What would happen to all of your debt if you died?
That’s a morbid question, but it’s a pretty important one, even for young adults. Back in 2012, ProPublica told the story of Francisco Reynoso, a gardener from Palmdale, California, whose son was killed in a car accident on the way home from a job interview. Reynoso, who made $21,000 a year, was held liable for paying off his son’s student-loan debt, which numbered in the six figures.
Reynoso’s story is, unfortunately, not a unique one. Millennials are the most educated generation yet, but with all those degrees has come a mountain of debt. On top of that, a shaky economy and changing views of work mean many young adults are working as freelancers or contractors, positions that often don’t come with the benefits that can help families cope with financial burdens should something bad happen.
The conversation about what happens to outstanding debts after death is crucial because not all debt is created equal. While a student’s federal loans would be forgiven if he or she were to pass away, the same can’t be said for loans that are taken out from private lenders. And while the tally of private-student-loan debt isn’t as large as the amount doled out by the federal government, it’s still a large sum—more than $150 billion in total, according to a 2012 report from the Consumer Financial Protection Bureau.* And private lenders are often much less lenient when it comes to repayment.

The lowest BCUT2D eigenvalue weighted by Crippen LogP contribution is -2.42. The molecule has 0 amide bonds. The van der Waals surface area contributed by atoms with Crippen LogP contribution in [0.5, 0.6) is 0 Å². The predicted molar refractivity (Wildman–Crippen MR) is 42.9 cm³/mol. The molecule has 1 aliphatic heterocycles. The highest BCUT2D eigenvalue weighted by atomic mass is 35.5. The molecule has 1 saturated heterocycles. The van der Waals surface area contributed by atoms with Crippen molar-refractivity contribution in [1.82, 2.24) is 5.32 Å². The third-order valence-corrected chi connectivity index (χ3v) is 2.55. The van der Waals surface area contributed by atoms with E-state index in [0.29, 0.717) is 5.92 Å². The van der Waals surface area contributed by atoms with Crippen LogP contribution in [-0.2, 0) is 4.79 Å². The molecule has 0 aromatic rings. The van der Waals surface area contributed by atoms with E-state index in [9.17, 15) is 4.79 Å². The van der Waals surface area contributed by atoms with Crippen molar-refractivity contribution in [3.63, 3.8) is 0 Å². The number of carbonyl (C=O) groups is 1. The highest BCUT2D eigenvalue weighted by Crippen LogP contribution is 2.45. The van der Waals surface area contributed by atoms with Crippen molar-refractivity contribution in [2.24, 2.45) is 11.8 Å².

In the 2011-2012 school year, about 1.4 million undergraduate students took out private loans, and as of 2011, 90 percent of private loans involved a cosigner. That means that parents, siblings, aunts, uncles, or even grandparents who happily signed on the dotted line might find themselves saddled with the debt, should something happen to their loved one. The same is true for other kinds of debt from contracts that are cosigned, such as those that come with joint credit cards.